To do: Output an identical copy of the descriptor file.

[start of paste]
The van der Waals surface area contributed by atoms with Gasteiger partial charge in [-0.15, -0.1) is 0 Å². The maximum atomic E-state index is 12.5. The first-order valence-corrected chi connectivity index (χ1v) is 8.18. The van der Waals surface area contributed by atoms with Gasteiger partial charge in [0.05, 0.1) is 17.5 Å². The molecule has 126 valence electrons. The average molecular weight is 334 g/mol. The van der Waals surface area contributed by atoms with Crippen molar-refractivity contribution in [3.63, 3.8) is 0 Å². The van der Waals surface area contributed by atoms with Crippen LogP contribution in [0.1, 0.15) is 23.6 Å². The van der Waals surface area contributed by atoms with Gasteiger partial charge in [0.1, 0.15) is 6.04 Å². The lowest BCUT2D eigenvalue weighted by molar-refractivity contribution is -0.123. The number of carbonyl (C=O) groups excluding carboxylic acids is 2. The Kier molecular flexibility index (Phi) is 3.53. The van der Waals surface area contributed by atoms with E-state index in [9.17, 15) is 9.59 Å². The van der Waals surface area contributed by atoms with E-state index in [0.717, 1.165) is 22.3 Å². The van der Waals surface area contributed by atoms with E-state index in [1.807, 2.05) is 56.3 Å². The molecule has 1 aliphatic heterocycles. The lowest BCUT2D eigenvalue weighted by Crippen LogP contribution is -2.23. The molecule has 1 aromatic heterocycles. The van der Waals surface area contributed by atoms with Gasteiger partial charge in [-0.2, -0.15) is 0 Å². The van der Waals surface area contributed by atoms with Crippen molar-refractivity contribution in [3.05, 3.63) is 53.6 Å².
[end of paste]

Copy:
The van der Waals surface area contributed by atoms with Gasteiger partial charge in [-0.15, -0.1) is 0 Å². The maximum atomic E-state index is 12.5. The first-order valence-corrected chi connectivity index (χ1v) is 8.18. The van der Waals surface area contributed by atoms with Gasteiger partial charge in [0.05, 0.1) is 17.5 Å². The molecule has 126 valence electrons. The average molecular weight is 334 g/mol. The van der Waals surface area contributed by atoms with Crippen molar-refractivity contribution in [3.63, 3.8) is 0 Å². The van der Waals surface area contributed by atoms with Crippen LogP contribution in [0.1, 0.15) is 23.6 Å². The van der Waals surface area contributed by atoms with Gasteiger partial charge in [0.1, 0.15) is 6.04 Å². The lowest BCUT2D eigenvalue weighted by molar-refractivity contribution is -0.123. The number of carbonyl (C=O) groups excluding carboxylic acids is 2. The Kier molecular flexibility index (Phi) is 3.53. The van der Waals surface area contributed by atoms with E-state index in [9.17, 15) is 9.59 Å². The van der Waals surface area contributed by atoms with E-state index in [0.717, 1.165) is 22.3 Å². The van der Waals surface area contributed by atoms with E-state index in [1.807, 2.05) is 56.3 Å². The molecule has 1 aliphatic heterocycles. The lowest BCUT2D eigenvalue weighted by Crippen LogP contribution is -2.23. The molecule has 1 aromatic heterocycles. The van der Waals surface area contributed by atoms with Gasteiger partial charge in [-0.2, -0.15) is 0 Å². The van der Waals surface area contributed by atoms with Crippen molar-refractivity contribution in [3.05, 3.63) is 53.6 Å².